A boy who was born with just two per cent of his brain has defied doctors’ predictions after his brain ‘grew back’ to 80 per cent of the average size.
The boy’s parents, Shelley and Rob Wall, were advised to terminate the pregnancy five times after doctors discovered their baby appeared to have ‘no brain’. They also discovered the baby had spina bifida, giving the unborn child very little chance of survival.
Rob and Shelley went ahead with the pregnancy however, and by the time the boy – named Noah – was three, his brain had grown to 80 per cent of the size considered typical for that age.
Dad Rob said many medics believed Noah had not developed a brain at all while in the womb, while others believed his brain had been squashed into a small space inside the skull, which was corrected when a small shunt was fitted.
Noah, now aged six, appeared on Good Morning Britain with his parents to talk about his extraordinary life so far, which host Richard Madeley called ‘a miracle’.
Rob said, per The Sun:
Even if his brain had been so squashed up, he’d be severely mentally disabled because of all that damage and look at him – he’s as bright as a button.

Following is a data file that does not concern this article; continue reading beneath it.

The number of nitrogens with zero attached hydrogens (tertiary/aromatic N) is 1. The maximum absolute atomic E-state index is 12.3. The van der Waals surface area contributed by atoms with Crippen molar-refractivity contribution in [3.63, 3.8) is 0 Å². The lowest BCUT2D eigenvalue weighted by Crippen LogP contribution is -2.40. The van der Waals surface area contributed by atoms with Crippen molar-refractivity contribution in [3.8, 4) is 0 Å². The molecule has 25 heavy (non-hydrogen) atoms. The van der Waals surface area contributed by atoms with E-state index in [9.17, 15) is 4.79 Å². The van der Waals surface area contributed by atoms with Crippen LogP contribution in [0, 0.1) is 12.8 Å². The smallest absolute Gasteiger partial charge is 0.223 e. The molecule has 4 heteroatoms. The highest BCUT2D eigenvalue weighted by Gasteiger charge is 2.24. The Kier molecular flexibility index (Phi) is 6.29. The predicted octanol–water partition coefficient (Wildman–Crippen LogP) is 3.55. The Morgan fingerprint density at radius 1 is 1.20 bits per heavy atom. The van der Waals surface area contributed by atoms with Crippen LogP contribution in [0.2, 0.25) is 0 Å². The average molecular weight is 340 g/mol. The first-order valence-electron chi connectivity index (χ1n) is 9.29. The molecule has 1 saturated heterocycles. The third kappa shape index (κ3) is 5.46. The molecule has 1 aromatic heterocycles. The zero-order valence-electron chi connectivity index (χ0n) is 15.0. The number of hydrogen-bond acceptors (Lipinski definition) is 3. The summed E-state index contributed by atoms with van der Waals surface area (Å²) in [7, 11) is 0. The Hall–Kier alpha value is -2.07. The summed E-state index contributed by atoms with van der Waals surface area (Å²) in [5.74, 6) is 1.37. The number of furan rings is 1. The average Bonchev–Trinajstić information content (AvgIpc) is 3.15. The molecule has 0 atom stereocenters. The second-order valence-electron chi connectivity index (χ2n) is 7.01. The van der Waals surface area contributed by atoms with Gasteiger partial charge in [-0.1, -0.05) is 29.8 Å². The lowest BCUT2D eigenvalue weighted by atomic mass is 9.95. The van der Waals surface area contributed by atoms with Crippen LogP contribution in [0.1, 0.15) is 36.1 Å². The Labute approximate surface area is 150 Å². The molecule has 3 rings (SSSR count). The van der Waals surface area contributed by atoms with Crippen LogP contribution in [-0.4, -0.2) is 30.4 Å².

While the parents also spoke about the decision not to terminate the pregnancy, with Rob saying:
I think possibly if younger people were offered that choice, they may have felt pressured into taking it.
Because we’re older parents, we know our own minds and we’re positive people. We wanted to give Noah the chance of life.
Doctors initially believed Noah would be severely mentally disabled, being unable to talk, see, hear or eat. The six-year-old, however, can do all those things. Though he’s still learning to walk, Noah is already learning to surf and has hopes to ski, too.
The boy’s parents have devoted themselves to his brain development, visiting a radical brain training centre in Australia in order to get further help. While there, Noah learned how to sit up unaided and developed his love of surfing.
The treatment Noah has been receiving at the centre in Australia is called ‘neurophysics’, which mixes physiotherapy with cognitive exercises.
As Rob explained:
It’s all to do with the brain’s ability to heal or correct the body’s nervous system.
Doctors in the UK who initially treated Noah, meanwhile, have called the youngster ‘extraordinary’.
If you have a story you want to tell send it to UNILAD via [email protected]
Charlie Cocksedge is a journalist at UNILAD. He graduated from the University of Manchester with an MA in Creative Writing, where he learnt how to write in the third person, before getting his NCTJ. His work has also appeared in such places as The Guardian, PN Review and the bin.